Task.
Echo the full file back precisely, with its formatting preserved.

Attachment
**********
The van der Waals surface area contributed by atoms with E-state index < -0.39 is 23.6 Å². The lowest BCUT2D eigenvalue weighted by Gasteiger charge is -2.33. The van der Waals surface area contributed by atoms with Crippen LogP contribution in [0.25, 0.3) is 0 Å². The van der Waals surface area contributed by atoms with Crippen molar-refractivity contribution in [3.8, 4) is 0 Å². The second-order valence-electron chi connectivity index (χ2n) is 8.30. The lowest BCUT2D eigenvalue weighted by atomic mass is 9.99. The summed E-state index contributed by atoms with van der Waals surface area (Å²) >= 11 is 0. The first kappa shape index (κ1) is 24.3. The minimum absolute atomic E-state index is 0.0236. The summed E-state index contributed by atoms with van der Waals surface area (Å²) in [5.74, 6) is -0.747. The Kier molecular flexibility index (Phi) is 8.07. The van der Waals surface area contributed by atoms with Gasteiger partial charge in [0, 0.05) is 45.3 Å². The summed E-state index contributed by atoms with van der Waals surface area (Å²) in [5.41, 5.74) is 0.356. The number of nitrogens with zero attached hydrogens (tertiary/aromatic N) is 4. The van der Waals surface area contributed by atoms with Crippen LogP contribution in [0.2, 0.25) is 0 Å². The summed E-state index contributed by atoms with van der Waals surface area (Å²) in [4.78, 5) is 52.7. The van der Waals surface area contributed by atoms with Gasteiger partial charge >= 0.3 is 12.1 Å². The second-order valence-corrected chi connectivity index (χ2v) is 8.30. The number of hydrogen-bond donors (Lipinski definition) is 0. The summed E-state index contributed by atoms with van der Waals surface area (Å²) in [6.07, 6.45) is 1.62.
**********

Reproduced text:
The van der Waals surface area contributed by atoms with E-state index < -0.39 is 23.6 Å². The lowest BCUT2D eigenvalue weighted by Gasteiger charge is -2.33. The van der Waals surface area contributed by atoms with Crippen LogP contribution in [0.25, 0.3) is 0 Å². The van der Waals surface area contributed by atoms with Crippen molar-refractivity contribution in [3.8, 4) is 0 Å². The second-order valence-electron chi connectivity index (χ2n) is 8.30. The lowest BCUT2D eigenvalue weighted by atomic mass is 9.99. The summed E-state index contributed by atoms with van der Waals surface area (Å²) >= 11 is 0. The first kappa shape index (κ1) is 24.3. The minimum absolute atomic E-state index is 0.0236. The summed E-state index contributed by atoms with van der Waals surface area (Å²) in [5.74, 6) is -0.747. The Kier molecular flexibility index (Phi) is 8.07. The van der Waals surface area contributed by atoms with Gasteiger partial charge in [0, 0.05) is 45.3 Å². The summed E-state index contributed by atoms with van der Waals surface area (Å²) in [5.41, 5.74) is 0.356. The number of nitrogens with zero attached hydrogens (tertiary/aromatic N) is 4. The van der Waals surface area contributed by atoms with Crippen LogP contribution in [0.2, 0.25) is 0 Å². The summed E-state index contributed by atoms with van der Waals surface area (Å²) in [4.78, 5) is 52.7. The van der Waals surface area contributed by atoms with Gasteiger partial charge >= 0.3 is 12.1 Å². The second-order valence-corrected chi connectivity index (χ2v) is 8.30. The number of hydrogen-bond donors (Lipinski definition) is 0. The summed E-state index contributed by atoms with van der Waals surface area (Å²) in [6.07, 6.45) is 1.62.